Dean is a Minister in the Anglican Church. Currently he is Curate in the parishes of Bedwas, Machen, Michaelston-y-Fedw and Rudry in South Wales. He was born and bred in Wales, is married to Megan, and has two dogs called Taliesin and Melyn, and two cats named Sinsir and Hâf. He graduated from Cardiff University with a BA Hons. in Theology & Religious Studies, and has studied for an MA in Theology, Ministry & Mission at Trinity College Bristol. He also holds a Cert.RSCM from the Royal School of Church Music. He loves playing music, walking, reading, blogging and horse riding as well as going to the cinema and theatre. Read More @

  • And then of course these people havent read the book of James or other places where Paul speaks of religion:

    James 1:27 Religion that God our Father accepts as pure and faultless is this: to look after orphans and widows in their distress and to keep oneself from being polluted by the world.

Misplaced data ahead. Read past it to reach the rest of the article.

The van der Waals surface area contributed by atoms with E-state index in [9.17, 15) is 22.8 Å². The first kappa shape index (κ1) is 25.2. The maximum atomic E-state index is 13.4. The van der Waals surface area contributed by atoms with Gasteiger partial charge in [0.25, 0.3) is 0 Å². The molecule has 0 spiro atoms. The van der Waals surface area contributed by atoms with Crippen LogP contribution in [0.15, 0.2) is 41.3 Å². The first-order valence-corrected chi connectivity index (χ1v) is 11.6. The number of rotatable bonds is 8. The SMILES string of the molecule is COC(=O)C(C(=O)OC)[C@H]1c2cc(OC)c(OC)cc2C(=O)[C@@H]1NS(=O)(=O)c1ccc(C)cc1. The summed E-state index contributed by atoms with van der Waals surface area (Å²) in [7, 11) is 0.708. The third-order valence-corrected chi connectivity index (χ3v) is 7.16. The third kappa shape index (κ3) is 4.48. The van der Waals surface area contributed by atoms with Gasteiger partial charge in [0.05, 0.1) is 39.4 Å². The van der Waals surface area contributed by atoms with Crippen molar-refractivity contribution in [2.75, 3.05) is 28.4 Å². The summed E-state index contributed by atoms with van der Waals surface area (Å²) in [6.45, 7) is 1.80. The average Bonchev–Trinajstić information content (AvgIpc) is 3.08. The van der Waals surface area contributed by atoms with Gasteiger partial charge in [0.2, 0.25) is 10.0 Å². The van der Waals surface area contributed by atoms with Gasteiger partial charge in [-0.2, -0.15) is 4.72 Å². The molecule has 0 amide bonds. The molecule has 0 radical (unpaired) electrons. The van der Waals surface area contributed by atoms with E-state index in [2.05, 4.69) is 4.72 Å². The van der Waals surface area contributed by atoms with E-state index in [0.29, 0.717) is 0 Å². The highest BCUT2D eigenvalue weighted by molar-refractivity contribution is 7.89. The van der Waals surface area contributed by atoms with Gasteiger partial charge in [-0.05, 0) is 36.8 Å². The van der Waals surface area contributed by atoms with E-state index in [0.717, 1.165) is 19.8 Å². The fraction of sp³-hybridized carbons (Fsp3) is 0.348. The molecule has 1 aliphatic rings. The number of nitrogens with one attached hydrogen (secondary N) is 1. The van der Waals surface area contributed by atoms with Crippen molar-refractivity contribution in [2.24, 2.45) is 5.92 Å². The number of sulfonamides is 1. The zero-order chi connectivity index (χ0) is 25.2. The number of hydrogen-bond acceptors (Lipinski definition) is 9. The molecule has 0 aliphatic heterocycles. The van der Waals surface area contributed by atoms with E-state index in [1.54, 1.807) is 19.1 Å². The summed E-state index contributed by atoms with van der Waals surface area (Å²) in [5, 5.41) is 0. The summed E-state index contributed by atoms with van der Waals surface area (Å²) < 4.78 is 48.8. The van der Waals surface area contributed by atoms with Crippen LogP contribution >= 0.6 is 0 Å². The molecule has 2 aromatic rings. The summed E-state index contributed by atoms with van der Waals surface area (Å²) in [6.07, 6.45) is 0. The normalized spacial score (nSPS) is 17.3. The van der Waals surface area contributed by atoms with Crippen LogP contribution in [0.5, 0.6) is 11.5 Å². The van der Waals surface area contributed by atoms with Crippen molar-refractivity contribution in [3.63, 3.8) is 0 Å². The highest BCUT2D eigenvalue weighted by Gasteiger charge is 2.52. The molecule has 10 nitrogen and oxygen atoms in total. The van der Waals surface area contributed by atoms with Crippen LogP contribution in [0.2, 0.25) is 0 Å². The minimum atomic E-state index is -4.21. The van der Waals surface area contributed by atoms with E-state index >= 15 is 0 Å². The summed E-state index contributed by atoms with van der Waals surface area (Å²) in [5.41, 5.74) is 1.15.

• jailer

    This tends to be a “where you stand depends upon where you sit.”  An old friend of mine who has spent years trying to minister to the Japanese is sympathetic to this “Jesus vs. Religion” argument, in part because he sees one of the obstacles to breaking through in “hard-soil” cultures to be the extrabiblical trappings of the Western church (see for his blog, where he is currently soliciting comments about this topic).  My own views are more nuanced.  Like you, I react against the false dichotomy, while I understand the need for constant reformation within the church.  In other words, there can be a problem with our religion without religion itself being the problem.